Travel & Expat Lifestyle Magazine

Learning the Social Customs of Pakistan


Pakistan is a Muslim society, and those who strictly observe their religion will pray five times a day. Friday is considered the holy day, and businesses are closed. The official language of this country is Urdu, but there are also many other languages spoken.

People in Pakistan are very close with their extended families. They generally know their whole nuclear family, as well as aunts, uncles, grandparents, cousins and tribe members. Sometimes friends and neighbors are considered to be close on this intimate level. Parents often have many children; it is common they will have up to six. People treat loyalty to their families as their top priority, coming before school or business matters. At work, people will usually hire people they know or are related to, and this is seen as a positive thing. Family life is kept private from outsiders. Women in Pakistani families are usually kept clear from outside influences, and it is rude to ask about a man’s wife or any other females in the family.

In terms of greetings, they are often executed between members of the same gender. If people are in the middle class, they might do co-ed greetings. Men will usually shake hands initially with each other, and then hug when they are more comfortable. Women will often hug and kiss one another.

You should ask people what named they wish to be called, as first names are not usually used with outsiders. Sometimes people have specific names that have to do with their status, tribe, class or occupation. It might even be two names that are used together that do not make sense if they are used alone.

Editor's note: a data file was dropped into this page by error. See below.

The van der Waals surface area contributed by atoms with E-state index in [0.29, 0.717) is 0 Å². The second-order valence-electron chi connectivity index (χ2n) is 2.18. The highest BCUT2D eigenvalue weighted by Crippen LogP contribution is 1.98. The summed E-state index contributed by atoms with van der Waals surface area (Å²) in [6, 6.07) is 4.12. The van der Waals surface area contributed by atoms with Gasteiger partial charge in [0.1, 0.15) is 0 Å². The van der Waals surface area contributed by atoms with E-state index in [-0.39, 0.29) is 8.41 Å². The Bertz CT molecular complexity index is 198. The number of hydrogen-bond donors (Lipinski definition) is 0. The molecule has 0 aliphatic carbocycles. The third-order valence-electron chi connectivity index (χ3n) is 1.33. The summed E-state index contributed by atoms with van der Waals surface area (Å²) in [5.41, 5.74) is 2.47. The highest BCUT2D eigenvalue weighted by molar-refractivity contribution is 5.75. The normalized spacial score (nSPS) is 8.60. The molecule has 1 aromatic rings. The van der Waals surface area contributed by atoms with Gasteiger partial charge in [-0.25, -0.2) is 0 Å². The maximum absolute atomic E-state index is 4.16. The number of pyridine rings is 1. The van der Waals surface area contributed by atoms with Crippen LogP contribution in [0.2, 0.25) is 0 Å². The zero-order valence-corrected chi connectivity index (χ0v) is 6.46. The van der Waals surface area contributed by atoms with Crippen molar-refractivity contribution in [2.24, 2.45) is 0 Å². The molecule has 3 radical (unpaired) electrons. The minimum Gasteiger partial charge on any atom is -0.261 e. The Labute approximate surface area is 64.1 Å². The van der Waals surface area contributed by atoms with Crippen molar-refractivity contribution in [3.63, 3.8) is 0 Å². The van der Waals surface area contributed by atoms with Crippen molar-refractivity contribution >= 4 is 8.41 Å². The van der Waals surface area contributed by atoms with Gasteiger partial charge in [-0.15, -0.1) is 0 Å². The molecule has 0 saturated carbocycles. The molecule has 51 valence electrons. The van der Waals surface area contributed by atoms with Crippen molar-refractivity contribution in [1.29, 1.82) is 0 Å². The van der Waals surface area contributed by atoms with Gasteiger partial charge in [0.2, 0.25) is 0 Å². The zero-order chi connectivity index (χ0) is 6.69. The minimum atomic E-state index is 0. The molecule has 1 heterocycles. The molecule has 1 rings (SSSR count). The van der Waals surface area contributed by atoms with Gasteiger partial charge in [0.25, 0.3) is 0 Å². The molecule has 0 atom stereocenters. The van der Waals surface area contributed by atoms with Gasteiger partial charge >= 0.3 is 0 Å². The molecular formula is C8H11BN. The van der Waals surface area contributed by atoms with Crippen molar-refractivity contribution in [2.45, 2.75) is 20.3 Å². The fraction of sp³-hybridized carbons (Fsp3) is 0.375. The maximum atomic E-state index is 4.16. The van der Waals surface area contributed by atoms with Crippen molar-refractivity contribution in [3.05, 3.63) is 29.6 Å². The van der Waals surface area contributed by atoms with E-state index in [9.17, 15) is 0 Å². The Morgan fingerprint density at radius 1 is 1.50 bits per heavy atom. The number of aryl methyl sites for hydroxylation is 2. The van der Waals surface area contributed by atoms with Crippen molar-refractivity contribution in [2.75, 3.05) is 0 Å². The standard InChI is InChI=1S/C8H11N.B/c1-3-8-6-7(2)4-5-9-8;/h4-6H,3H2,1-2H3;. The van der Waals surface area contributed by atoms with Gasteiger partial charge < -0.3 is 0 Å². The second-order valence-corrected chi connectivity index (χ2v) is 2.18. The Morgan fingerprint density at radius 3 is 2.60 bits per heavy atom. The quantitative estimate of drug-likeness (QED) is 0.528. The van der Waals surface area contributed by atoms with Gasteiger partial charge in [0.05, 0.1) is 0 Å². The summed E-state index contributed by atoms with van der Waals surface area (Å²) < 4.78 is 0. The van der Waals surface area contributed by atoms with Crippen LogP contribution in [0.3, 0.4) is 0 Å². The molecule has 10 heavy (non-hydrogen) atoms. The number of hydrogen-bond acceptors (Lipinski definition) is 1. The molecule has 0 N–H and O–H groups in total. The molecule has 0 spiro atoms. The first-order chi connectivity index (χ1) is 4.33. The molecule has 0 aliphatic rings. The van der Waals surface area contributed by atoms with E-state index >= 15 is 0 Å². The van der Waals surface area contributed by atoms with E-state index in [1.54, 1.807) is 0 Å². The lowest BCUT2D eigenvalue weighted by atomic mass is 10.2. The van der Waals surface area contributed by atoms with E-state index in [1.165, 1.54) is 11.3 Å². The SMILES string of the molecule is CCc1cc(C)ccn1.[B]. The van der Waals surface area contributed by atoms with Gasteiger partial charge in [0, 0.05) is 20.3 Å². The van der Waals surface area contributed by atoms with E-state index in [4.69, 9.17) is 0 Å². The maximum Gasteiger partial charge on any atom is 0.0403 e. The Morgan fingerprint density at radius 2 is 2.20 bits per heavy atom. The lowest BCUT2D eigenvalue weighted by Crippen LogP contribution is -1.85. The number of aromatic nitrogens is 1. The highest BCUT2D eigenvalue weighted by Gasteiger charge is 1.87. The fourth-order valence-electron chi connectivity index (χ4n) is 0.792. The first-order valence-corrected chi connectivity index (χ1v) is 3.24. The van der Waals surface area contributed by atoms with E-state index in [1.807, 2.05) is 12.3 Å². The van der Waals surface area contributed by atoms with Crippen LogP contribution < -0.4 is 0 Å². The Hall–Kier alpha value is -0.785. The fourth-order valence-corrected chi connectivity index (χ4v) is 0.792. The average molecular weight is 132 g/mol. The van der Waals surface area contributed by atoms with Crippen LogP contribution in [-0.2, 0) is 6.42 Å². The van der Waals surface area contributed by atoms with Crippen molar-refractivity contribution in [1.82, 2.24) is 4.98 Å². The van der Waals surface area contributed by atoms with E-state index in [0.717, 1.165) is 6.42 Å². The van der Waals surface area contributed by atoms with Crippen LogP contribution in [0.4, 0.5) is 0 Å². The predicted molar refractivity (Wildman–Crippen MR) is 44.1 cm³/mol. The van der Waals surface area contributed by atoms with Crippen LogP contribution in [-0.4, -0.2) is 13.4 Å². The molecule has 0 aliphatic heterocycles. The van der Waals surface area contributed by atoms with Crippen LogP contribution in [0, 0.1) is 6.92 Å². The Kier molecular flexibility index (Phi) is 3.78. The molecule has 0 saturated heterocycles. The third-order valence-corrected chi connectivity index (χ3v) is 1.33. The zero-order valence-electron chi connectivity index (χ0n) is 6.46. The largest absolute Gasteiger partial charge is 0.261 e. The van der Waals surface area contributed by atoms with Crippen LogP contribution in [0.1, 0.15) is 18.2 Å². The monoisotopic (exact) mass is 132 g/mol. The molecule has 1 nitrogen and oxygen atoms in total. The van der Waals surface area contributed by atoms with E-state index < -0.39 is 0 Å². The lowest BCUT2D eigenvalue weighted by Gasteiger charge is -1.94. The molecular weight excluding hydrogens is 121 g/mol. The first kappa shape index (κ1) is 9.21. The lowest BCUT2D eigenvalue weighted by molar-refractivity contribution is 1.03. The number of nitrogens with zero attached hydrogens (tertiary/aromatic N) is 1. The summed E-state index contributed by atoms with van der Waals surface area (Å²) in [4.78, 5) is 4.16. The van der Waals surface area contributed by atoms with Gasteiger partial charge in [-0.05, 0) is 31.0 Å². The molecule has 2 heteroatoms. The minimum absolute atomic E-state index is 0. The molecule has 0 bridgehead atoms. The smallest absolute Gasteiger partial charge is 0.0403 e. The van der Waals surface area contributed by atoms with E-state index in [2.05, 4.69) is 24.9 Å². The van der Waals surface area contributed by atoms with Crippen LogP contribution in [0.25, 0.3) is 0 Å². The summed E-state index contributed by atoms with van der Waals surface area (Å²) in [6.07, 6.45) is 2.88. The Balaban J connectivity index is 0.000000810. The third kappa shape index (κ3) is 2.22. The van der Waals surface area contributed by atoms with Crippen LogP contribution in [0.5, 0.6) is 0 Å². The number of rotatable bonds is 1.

Pakistan follows an existing hierarchy, where age and position are noted. The oldest person in the group is seen as wise and expects to be treated with respect, and is also usually the one who makes decisions on behalf of everyone else.

If you are invited to a Pakistani home for dinner, you should dress conservatively, and check to see if you should leave your shoes at the door. Showing up to 15 minutes late is fine for dinner or small gatherings, and up to an hour late is fine for parties. Bringing a gift is a polite gesture, but men should refrain from giving women flowers. Giving alcohol is also a bad idea, as it is a Muslim society. A good gift could be either flowers or chocolates, and they should be presented using both hands. Guests are expected to greet the elders in the room first.

During meals, rural families will generally eat on the floor off of a short table. Most people do not use utensils while eating, except for more Western-influenced families. The guests at the table are served first, and then the oldest people. Everyone must wait for the oldest person to begin eating the food. Only eat with your right hand.


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